New tool could allow millions to build credit

To get credit, it helps to have credit. That conundrum captures the chicken-and-egg problem at the core of the America's credit-granting system.

Most lenders rely on one or more of the FICO credit score models, which require applicants to have at least one credit account that's six months old and at least one that's been updated in the previous six months. No credit? No recent credit? No credit score.

There are workarounds, of course, but there's still a huge population of people who are shut out of the system. So the creator of the FICO score hopes a new formula for people with little or no credit history will help lenders build them an on-ramp -- and will succeed where a previous version belly-flopped.

The as-yet unnamed score is the latest attempt by Fair Isaac (FICO) to crack the "underserved" market, or the more than 50 million people who can't be evaluated for credit in the traditional ways. The alternative score uses utility, cable and cell bills, as well as address history, to supplement thin or nonexistent credit files.

A dozen credit card lenders are testing the score, which Fair Isaac hopes to introduce by the end of this year.

5 credit card mistakes you can bounce back from
5 credit card mistakes you can bounce back from

The alternative score is the successor to the company's ill-fated Expansion Score, which was launched a few years before the recession wiped out lenders' interest in expanding credit to riskier customers. That score used information from payday lenders, rent-to-own companies and check-monitoring services to gauge how likely people were to default. It was distributed by two lesser-known consumer credit reporting agencies, PRBC and Microbilt.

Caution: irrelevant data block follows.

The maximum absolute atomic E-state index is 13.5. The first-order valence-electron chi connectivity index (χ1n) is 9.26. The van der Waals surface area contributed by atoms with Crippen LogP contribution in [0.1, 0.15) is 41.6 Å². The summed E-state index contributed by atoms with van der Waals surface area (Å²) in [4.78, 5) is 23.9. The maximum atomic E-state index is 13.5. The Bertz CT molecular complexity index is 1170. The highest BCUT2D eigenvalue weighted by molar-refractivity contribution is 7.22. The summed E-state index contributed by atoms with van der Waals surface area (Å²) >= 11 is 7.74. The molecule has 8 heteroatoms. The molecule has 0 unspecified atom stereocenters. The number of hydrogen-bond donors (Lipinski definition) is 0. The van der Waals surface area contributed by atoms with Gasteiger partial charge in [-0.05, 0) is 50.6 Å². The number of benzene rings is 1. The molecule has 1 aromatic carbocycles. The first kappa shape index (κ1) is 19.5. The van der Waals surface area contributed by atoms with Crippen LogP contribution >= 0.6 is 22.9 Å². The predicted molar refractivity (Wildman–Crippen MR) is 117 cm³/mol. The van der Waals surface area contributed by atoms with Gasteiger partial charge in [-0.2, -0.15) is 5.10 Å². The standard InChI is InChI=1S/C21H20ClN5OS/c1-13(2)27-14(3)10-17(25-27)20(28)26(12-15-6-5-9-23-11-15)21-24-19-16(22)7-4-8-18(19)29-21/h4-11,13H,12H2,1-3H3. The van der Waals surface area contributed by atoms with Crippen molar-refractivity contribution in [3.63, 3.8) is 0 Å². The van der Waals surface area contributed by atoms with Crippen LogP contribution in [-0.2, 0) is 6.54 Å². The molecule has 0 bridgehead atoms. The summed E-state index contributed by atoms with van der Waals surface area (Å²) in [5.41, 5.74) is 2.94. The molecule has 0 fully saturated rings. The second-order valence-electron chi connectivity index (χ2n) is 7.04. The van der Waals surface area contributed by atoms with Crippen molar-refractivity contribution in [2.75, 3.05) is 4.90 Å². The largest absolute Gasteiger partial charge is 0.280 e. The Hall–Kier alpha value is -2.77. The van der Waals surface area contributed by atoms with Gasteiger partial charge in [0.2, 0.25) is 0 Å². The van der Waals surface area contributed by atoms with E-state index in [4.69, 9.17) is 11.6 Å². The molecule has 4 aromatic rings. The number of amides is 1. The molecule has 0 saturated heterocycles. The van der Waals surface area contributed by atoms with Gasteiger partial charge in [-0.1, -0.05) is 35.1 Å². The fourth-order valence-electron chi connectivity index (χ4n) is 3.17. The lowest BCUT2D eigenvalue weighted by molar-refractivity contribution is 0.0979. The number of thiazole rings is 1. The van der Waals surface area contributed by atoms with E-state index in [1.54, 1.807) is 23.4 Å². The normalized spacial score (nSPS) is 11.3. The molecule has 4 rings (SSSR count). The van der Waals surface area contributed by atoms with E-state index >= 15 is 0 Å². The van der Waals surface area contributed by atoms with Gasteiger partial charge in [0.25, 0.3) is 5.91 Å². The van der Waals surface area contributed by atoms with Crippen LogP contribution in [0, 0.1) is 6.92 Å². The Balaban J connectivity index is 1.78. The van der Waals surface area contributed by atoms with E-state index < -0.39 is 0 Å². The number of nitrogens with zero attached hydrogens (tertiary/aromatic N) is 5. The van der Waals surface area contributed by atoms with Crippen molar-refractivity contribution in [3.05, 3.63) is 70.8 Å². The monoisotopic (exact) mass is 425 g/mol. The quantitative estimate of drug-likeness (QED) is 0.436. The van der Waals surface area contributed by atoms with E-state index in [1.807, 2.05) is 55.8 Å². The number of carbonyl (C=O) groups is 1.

The new score benefits from better timing and bigger distribution partners -- credit bureau Equifax (EFX) and information service Lexis Nexis, said John Ulzheimer, a credit expert with CreditSesame.com who has worked for both Fair Isaac and Equifax.

"I fully expect this newer FICO score to be considerably more successful than their Expansion score," Ulzheimer said. "Both scores attempt to do the same thing, which is to find the nuggets of gold in the population of consumers who do not have a traditional credit report so that lenders can feel confident offering them products and services."

Fair Isaac started over with the new score, looking for accounts that would show positive information -- bills paid on time and address stability, for instance -- as well as negative information. That includes blemishes such as missed payments and frequent address changes, along with public records related to bankruptcy, foreclosure, evictions, lawsuit settlements and other setbacks.

The new formula can score about 15 million people -- roughly half of those who are applying for credit and whose credit reports are too old or have too little information to generate a FICO score, or who lack a credit file entirely, said David Shellenberger, Fair Isaac's senior director for scoring and predictive analysis.

10 crucial credit questions answered
10 crucial credit questions answered

this population as a whole is riskier than those who have traditional credit, about one-third of those scored would present acceptable risks to many mainstream lenders. After two years, half of these acceptable risks would be able to generate a traditional FICO score of 700 or above, a level typically rated as "good" by lenders.

Fair Isaac isn't the only one trying to crack this market. VantageScore, which was created by the three credit bureaus as a FICO competitor, claims it can score more than 30 million "previously 'unscoreable'" people in part by looking farther back into their credit histories.

Still, people with battered or non-existent credit shouldn't expect to receive tons of mainstream credit card offers in the mail any time soon. FICO is still the dominant score, and it's still uncertain how many lenders will adopt the new formula or how they'll use it.

For now, the best way to build or repair credit still involves getting credit: applying for a low-limit or secured credit card or for a small personal loan from a credit union, or being added as an authorized user on someone else's credit card account.

  • Liz Weston

    Liz Weston is a columnist at NerdWallet, a personal finance website, and author of "Your Credit Score." Email: lweston@nerdwallet.com. Twitter: @lizweston.